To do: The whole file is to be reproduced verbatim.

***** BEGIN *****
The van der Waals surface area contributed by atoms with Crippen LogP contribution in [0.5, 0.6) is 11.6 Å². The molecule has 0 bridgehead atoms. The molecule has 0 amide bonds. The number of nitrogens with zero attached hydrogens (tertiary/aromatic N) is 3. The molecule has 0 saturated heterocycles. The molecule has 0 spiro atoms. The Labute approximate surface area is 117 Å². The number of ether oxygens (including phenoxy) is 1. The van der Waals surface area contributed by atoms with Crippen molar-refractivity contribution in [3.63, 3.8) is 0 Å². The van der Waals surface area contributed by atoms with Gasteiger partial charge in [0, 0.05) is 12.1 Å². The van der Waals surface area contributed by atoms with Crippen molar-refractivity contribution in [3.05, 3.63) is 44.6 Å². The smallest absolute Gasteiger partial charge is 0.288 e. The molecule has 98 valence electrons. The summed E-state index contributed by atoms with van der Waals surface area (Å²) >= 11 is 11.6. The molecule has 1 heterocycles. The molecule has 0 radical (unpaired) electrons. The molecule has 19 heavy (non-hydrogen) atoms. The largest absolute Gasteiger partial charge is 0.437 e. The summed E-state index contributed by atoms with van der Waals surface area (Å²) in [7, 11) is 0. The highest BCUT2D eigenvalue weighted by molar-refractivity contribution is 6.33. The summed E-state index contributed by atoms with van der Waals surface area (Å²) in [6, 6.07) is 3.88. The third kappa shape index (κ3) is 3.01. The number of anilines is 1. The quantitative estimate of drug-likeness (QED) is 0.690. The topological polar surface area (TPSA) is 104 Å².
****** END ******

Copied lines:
The van der Waals surface area contributed by atoms with Crippen LogP contribution in [0.5, 0.6) is 11.6 Å². The molecule has 0 bridgehead atoms. The molecule has 0 amide bonds. The number of nitrogens with zero attached hydrogens (tertiary/aromatic N) is 3. The molecule has 0 saturated heterocycles. The molecule has 0 spiro atoms. The Labute approximate surface area is 117 Å². The number of ether oxygens (including phenoxy) is 1. The van der Waals surface area contributed by atoms with Crippen molar-refractivity contribution in [3.63, 3.8) is 0 Å². The van der Waals surface area contributed by atoms with Gasteiger partial charge in [0, 0.05) is 12.1 Å². The van der Waals surface area contributed by atoms with Crippen molar-refractivity contribution in [3.05, 3.63) is 44.6 Å². The smallest absolute Gasteiger partial charge is 0.288 e. The molecule has 98 valence electrons. The summed E-state index contributed by atoms with van der Waals surface area (Å²) >= 11 is 11.6. The molecule has 1 heterocycles. The molecule has 0 radical (unpaired) electrons. The molecule has 19 heavy (non-hydrogen) atoms. The largest absolute Gasteiger partial charge is 0.437 e. The summed E-state index contributed by atoms with van der Waals surface area (Å²) in [7, 11) is 0. The highest BCUT2D eigenvalue weighted by molar-refractivity contribution is 6.33. The summed E-state index contributed by atoms with van der Waals surface area (Å²) in [6, 6.07) is 3.88. The third kappa shape index (κ3) is 3.01. The number of anilines is 1. The quantitative estimate of drug-likeness (QED) is 0.690. The topological polar surface area (TPSA) is 104 Å².